Hot answers tagged pectic-enzyme
Pectic enzyme is most effective when added before fermentation starts. Once there are ethanols present the pectic enzyme will still work but will take longer to be effective.
I'm making plum wine right now and was wondering about this. While this may not be an official "answer" here, I have read that you can pretty much add pectic enzyme at any point in the process, but it's supposedly best to add it in the beginning. Pectic enzyme effectively un-does the work pectin does in your wine-- pectin wants to make it into a gel, but ...
Pectic enzymes and the polysaccharide that they break down, pectin, are naturally occurring in apples. To get them to break down your apples for juice, though, you would need to wait for the fruit to ripen to the brink of rotting. In your example, you would need to add pectic enzymes to the apples. The enzymes will break down the pectin and probably other ...
Enzymes are catalysts and are not used up in the process of converting the substrate, that much is true. However, enzymes are not being introduced into a stable environment when being put into your melomel. Think about it, there is alcohol, the pH is very low, there is nothing to stabilize the enzymes, etc. Most likely the enzymes added in the beginning are ...
Wikipedia says, As with all catalysts, enzymes are not consumed by the reactions they catalyze [...] In other words, once you've added the enzyme, it will still be around to break down more fruit later (assuming you've not boiled the enzyme, which denatures it, but of course that's not the case here.) So, you shouldn't need to add more to ...
Are you starting a brew or finishing one off? Rule of thumb to keep handy when using any kind of enzyme in brewing; enzymes are proteins and proteins don’t mix well with bentonite or with sulfur dioxide. Always wait at least 12 hours, like your package directions dictate, between using sulfur dioxide and one of the other two products. In your particular ...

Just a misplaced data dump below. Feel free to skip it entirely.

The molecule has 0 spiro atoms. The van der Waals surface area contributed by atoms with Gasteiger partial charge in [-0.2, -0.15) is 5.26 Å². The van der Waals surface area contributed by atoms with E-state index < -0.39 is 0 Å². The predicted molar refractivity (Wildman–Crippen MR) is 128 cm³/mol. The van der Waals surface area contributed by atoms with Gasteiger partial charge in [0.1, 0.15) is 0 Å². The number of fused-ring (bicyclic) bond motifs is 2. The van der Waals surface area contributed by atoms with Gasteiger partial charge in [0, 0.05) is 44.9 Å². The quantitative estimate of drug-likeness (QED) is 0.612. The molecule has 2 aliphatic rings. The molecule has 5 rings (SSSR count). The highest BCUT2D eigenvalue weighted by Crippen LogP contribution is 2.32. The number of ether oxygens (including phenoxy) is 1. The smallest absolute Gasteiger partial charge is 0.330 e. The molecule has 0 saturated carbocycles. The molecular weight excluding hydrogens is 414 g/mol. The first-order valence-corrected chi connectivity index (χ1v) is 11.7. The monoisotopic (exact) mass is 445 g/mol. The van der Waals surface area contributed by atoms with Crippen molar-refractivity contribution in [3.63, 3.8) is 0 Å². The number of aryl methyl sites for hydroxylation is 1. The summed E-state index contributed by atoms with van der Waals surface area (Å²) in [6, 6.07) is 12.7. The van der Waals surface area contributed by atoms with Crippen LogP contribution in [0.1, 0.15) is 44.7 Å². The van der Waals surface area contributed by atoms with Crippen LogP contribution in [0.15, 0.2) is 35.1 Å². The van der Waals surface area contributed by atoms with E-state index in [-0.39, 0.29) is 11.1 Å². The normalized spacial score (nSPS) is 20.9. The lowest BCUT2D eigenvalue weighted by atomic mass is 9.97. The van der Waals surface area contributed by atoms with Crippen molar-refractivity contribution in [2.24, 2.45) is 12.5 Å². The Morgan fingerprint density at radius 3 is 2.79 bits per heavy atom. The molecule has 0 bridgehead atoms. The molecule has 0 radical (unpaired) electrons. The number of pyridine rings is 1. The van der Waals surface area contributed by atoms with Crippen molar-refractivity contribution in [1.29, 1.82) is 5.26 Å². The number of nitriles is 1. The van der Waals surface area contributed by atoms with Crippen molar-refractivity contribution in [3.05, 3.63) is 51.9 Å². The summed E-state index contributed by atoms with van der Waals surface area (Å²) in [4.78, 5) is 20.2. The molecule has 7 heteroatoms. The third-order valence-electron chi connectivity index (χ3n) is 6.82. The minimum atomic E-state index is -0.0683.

According to jackkeller.net, the action of pectic enzymes is reduced by high levels of sulphur dioxide. The gases dissipate after the addition of the campden tablets, which is the reason for recommending to wait 12 hours before adding the enzymes. (Whether the enzymes are actually denatured by the sulphur dioxide is somewhat unclear.)
My initial guess was the Campden tablet's SO2 was the culprit and hunting around for similar stories I found this on a home brew forum: http://www.homebrewtalk.com/showthread.php?t=267418 Observations in this thread would seem to fit with what you have experienced.
It is best added when the must is at room temperature, you don't say what temp it was added so to be on the safe side I would add another dose. A double dose won't harm the resulting wine.
Last time I made mead I forgot the pectic enzyme completely. I added it about 4 months in and it still cleared up. I would say to just wait until the second addition to add it based on my experience, but perhaps someone else here can offer a better suggestion.
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